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Fire Emblem: Path of Radiance
Platform: GCN
Publisher: Nintendo
Developer: Intelligent Systems
Genre: Strategy RPG
Format: Mini DVD-ROM
Release: US 10/17/05
Japan 4/20/05



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Turn-based action to the rescue!
 
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He was hit in the head... chest.
 
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You'll be spending most of your time playing battles like this.
 
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Ragus girls look so cute!
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Mike Wilson
First Look Preview
10/09/05
Mike Wilson

It has been six years since the release of Fire Emblem Thracia 776 on the SNES, which was the last Fire Emblem game to ever grace a console. Since then, the series has moved to the Game Boy Advance, but now, it's finally coming to the Gamecube. Like Advance Wars and The Legend of Zelda: Twilight Princess, which are also coming to the 'Cube, Fire Emblem: The Path or Radiance is getting a graphic overhaul that will make fans of the series drool with ecstasy.

Fire Emblem: The Path of Radiance features a cast of all new characters and has no connection to the past games (which is a series tradition.) It takes place in the world of Tellius and stars a blue haired young man named Ike who is a member of a mercenary group. One day, he ends up rescuing a girl who, not surprisingly, turns out to be the Princess of the kingdom Crimea. Ike winds up becoming her bodyguard as she travels to the kingdom of Gallia to inform them that Daein, a neighboring kingdom, has been invaded. The premise of the story sounds simple, but it quickly becomes a complex tale of politics and war that spans seven kingdoms.

The game's story is told through cutscenes at the beginning and end of each chapter, breaking up the pace between battles. Instead of overhauling everything to 3D, Intelligent System made the decision to go with tradition; each scene is rendered in 2D with realistic hand-drawn backgrounds and stunning character art. However, there are a few CG cutscenes (with voice acting) littered throughout the game, which will make polygon fans happy.

The chapter-based, strategic turn-based battle system that has become a staple of the series makes its return here. If you've played a Fire Emblem game before, this one won't be unusual; from the sound effects to the break away battles, much of the system fans have come to covet remains in tact. At the start of each battle, there is a condition to complete in order to win, whether it be defending a party member, defeating all enemies, defeating a boss, or guarding an area. You'll spend the game building up a formidable army, and there are hundreds of minor characters willing to join your cause. There are two races of people: humans and Iaguz. Humans can wield weapons and use magic, as well as ride horses in battle. Iaguz, however, have the ability to morph into animals (hawks, lions, dragons, etc.) for a limited amount of time. While in animal form, they have special abilities, increased stats, and a wider range of movement, but once they have passed a certain amount of turns, they'll revert back into their standard form.

When your army confronts an enemy unit, the game cuts away to another battle screen that displays your characters attacking each other in 3D. These scenes look crisp and add variety to the battles. In a way, it's similar to watching a CG movie. Fire Emblem fans will no doubt enjoy being able to see the game's battles in 3D, but purists will be glad to know that these cutscenes can be skipped.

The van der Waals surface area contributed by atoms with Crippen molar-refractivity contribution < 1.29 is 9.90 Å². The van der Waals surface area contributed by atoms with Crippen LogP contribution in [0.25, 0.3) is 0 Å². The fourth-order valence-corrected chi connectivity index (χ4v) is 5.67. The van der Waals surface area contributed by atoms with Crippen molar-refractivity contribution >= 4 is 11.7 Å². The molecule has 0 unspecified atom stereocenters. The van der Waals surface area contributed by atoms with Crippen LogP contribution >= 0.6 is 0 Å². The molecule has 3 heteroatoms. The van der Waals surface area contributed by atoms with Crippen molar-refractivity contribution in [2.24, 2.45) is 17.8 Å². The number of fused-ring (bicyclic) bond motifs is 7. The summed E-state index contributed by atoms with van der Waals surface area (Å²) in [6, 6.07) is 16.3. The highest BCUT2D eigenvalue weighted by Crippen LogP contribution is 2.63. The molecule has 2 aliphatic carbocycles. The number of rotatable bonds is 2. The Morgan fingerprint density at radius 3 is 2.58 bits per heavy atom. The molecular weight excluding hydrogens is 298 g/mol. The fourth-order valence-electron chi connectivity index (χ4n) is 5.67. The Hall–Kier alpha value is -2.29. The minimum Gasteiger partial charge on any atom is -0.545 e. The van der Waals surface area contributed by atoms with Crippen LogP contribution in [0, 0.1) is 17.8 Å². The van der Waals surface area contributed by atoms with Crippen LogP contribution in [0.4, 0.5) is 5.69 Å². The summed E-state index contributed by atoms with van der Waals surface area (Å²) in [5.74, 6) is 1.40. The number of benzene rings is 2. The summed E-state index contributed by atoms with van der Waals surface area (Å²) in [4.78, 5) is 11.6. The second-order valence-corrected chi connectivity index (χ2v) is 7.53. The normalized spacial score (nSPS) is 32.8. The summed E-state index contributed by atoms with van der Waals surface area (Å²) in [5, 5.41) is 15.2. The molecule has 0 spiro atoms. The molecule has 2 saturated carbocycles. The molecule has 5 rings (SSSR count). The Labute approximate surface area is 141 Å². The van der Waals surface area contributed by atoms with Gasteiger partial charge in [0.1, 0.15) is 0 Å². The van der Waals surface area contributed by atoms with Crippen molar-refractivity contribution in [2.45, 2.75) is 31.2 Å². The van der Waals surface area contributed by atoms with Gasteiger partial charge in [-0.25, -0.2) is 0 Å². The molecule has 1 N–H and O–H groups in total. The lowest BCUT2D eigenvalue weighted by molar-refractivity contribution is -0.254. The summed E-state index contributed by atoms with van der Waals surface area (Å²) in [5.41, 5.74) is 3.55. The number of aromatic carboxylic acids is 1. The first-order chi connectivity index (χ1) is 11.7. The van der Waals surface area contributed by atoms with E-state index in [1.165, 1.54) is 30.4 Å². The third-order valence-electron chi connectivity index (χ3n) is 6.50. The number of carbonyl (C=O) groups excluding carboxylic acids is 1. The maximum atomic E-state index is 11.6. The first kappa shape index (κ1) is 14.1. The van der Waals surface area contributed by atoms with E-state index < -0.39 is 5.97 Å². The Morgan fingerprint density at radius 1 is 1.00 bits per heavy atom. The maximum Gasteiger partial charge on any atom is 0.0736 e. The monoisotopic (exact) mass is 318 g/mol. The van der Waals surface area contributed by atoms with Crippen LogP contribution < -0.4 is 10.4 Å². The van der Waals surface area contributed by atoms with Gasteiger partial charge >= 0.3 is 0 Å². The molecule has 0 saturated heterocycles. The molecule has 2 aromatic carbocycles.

When you defeat enemies, you gain experience points which can be distributed amongst everyone in your party, even to those who didn't participate in battle. This is extremely helpful because you may never use all of your soldiers, but if you happen to need them, they'll be ready for action. You'll never use the same characters constantly thanks to a "biorhythm" system that works much like an emotional roller coaster. When a character's biorhythm energy is high, he'll perform well in battle, but when it's low, he won't perform as well. Every character is different; some are more bipolar than others, and some are incredibly consistent. Every character has incredible potential if used at the right time. They can also learn special skills that will allow them to steal, deal critical hits, gain stats, use other abilities when their hit points get low. Just be careful to keep your favorite soldiers alive, because once they die, they're gone for good.

If you own any of the three Fire Emblem titles for GBA, Intelligent System hasn't forgotten about you. In a recent interview with IGN, the game's localization team confirmed that you will be able to connect your Fire Emblem GBA games to unlock a special mode that will give you access to bonus maps, artwork, and extra quests, giving you the edge over your GBA-less friends. The type of extras available depends on which GBA game you're connecting, so if you happen to own them all, you'll get to experience all there is to offer!

Fire Emblem: Path of Radiance looks to be the RPG that Gamecube fans have been dying for. Even though it has made the transition to 3D, it stays true to the GBA versions with its 2D cutscenes, sound effects, and the same, unbroken battle system. It's just like every other Fire Emblem game you've played, except more refined, better looking, and even more addictive. With over 30 chapters to complete, 40 hours of game play, three difficulty levels, and tons of extras to unlock, it will keep you busy for months. The game will be released on October 17th, 2005.



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